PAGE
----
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The Office of Government Ethics wants Kellyanne Conway to be disciplined

Libby Nelson is Vox's policy editor, leading coverage of how government action and inaction shape American life. Libby has more than a decade of policy journalism experience, including at Inside Higher Ed and Politico. She joined Vox in 2014.

When White House adviser Kellyanne Conway told the audience of Fox & Friends to “go buy Ivanka’s stuff” last week, referring to President Trump’s daughter, it seemed like a clear violation of government ethics rules. The Office of Government Ethics’ director agrees — and he wants the White House to investigate and discipline Conway.

“I’m going to give a free commercial here,” Conway said from the podium of the White House briefing room on February 9. “Go buy it today, everybody. You can find it online.”

“There is strong reason to believe that Ms. Conway has violated the Standards of Conduct and that disciplinary action is warranted,” Walter Shaub, the director of the Office of Government Ethics, wrote in a letter addressed to Stefan Passantino, the deputy White House counsel who is Trump’s top ethics official.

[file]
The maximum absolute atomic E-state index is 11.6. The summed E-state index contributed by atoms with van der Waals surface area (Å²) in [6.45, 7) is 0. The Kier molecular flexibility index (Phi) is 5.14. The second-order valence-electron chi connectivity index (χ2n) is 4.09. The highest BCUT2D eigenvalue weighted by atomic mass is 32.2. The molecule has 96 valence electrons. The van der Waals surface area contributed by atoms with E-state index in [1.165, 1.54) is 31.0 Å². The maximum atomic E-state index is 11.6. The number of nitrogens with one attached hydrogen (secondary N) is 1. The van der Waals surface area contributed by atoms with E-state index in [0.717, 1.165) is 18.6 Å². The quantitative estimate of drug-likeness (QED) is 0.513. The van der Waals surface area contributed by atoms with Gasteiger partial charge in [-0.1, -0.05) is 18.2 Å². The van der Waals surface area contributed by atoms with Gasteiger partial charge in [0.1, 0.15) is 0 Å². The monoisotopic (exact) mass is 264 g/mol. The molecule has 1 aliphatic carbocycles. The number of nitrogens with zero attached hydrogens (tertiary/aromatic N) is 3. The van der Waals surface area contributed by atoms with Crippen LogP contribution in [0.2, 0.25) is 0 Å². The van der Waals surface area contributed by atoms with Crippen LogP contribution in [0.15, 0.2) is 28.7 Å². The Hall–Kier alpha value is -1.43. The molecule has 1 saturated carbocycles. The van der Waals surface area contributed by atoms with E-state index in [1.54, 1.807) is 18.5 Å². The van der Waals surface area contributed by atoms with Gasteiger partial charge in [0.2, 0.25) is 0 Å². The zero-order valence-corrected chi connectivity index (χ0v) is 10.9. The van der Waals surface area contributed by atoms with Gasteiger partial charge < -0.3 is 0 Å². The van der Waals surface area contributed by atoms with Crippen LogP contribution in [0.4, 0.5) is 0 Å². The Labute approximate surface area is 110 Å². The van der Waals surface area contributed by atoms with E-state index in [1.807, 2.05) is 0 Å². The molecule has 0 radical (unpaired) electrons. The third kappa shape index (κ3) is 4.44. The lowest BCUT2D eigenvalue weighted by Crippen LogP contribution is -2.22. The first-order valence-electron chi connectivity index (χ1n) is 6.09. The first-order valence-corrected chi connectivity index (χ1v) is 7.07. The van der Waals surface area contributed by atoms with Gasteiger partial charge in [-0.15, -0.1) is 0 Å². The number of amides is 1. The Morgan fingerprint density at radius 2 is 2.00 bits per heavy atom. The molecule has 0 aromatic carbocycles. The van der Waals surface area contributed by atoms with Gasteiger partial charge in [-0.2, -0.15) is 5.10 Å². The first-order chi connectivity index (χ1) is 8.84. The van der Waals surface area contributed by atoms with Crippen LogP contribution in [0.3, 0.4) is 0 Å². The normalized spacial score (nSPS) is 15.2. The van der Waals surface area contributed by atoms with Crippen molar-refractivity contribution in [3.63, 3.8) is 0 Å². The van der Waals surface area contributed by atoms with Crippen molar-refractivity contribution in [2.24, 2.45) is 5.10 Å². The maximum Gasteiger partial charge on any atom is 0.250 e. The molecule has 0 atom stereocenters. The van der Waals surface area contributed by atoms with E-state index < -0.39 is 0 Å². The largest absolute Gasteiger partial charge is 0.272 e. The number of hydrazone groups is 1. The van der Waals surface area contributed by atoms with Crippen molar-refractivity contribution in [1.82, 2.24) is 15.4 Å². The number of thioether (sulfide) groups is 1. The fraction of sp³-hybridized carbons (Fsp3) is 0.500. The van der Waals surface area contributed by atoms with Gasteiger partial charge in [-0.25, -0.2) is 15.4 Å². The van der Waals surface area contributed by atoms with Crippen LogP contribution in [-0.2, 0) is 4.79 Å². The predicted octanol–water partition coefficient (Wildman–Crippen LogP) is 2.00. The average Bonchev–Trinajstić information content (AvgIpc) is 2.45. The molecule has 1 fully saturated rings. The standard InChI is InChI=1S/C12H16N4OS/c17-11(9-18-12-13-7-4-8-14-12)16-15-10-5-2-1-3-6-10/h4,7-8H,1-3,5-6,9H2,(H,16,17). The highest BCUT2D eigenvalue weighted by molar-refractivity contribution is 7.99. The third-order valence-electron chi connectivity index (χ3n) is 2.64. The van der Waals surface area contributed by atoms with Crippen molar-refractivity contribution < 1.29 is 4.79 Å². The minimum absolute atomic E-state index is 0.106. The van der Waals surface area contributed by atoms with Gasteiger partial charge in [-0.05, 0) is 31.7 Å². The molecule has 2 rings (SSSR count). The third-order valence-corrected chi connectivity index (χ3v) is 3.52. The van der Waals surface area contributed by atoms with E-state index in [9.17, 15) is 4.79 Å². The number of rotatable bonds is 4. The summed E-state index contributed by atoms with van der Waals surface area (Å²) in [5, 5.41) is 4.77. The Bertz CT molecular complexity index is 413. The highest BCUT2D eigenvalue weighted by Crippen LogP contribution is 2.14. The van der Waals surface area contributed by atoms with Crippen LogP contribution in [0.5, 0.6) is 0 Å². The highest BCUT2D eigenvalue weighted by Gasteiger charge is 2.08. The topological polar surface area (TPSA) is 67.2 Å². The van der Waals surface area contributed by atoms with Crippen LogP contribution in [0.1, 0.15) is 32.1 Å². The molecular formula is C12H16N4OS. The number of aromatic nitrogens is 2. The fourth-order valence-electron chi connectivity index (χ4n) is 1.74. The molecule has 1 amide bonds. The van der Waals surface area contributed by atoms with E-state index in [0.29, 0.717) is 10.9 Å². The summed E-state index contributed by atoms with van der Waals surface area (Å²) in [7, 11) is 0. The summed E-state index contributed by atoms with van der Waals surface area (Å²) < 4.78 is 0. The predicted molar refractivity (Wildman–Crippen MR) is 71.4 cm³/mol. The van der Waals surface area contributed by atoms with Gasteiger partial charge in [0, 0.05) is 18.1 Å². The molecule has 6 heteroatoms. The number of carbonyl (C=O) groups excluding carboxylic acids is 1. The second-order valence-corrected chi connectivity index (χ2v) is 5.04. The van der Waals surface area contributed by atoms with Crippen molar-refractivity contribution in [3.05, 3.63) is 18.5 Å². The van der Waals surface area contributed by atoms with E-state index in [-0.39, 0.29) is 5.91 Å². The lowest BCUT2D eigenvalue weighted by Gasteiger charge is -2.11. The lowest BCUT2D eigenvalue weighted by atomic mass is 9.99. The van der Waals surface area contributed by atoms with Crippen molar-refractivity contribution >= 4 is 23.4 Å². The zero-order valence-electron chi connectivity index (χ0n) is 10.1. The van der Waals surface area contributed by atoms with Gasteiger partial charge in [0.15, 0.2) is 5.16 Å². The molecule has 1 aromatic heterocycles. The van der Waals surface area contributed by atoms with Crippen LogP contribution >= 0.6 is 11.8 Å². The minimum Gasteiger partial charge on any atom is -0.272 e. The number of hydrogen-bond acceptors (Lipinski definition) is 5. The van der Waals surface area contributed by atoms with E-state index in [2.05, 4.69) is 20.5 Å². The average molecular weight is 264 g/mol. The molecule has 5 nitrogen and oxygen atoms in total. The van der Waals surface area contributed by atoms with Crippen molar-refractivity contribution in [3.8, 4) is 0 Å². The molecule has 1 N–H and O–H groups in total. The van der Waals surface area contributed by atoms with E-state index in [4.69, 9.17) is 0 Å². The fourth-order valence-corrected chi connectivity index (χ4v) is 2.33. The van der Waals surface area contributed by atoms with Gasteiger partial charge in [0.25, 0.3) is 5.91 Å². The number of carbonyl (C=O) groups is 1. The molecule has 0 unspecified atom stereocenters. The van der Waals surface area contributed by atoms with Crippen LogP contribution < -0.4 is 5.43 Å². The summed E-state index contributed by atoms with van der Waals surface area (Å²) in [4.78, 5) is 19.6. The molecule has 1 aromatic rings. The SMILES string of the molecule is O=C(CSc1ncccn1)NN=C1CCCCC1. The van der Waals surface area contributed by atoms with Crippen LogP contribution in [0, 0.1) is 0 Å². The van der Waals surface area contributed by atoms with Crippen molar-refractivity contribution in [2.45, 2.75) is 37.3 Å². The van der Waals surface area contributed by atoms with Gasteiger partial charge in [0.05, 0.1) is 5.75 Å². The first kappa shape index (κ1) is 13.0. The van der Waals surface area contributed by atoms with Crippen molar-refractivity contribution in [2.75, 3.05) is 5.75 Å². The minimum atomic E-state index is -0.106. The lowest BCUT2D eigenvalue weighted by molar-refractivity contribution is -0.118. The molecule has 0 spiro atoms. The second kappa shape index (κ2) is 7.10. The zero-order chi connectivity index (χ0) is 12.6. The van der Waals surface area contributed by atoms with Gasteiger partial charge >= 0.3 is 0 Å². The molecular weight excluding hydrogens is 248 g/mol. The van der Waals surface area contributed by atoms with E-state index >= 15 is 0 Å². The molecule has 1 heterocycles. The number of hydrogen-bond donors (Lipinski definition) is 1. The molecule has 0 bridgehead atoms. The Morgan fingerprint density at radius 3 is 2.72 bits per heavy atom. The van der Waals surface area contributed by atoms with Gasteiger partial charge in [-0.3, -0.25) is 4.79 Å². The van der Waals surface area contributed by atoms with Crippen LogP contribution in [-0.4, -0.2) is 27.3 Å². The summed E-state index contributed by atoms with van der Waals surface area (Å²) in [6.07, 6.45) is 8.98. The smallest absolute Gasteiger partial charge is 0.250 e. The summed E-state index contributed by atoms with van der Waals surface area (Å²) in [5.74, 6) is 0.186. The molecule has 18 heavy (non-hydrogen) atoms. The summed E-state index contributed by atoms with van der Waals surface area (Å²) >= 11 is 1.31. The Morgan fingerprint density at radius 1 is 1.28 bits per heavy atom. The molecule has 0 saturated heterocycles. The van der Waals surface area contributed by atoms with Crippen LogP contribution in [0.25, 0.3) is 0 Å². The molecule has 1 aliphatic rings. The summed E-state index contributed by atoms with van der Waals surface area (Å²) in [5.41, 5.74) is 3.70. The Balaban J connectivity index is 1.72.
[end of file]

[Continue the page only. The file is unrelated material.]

The letter, obtained by NBC News, makes clear that Conway and other officials were trained on ethics guidelines before President Trump took office:

The federal government can punish employees by giving them an official letter of warning or “counseling,” suspending them without pay, demoting them, or even firing them.

Press secretary Sean Spicer said at the time that Conway was “counseled.” But the ethics office hasn’t been informed about any official disciplinary action, Shaub noted in the letter. He gave Passantino a deadline of February 28 to investigate and to report back on the matter and any disciplinary measures the White House will take.

This is about as much as Shaub is able to do. The Office of Government Ethics can direct a federal agency to investigate. If the White House ignores the request and lets the deadline pass, the matter could go to a hearing, where a judge could recommend a punishment for Conway. (The ethics office’s counsel could also weigh in on the matter himself.) In the end, though, it would be just a recommendation. It’s not binding. Actually punishing Conway is still up to Trump himself.

Watch: Kellyanne Conway’s interview tricks, explained

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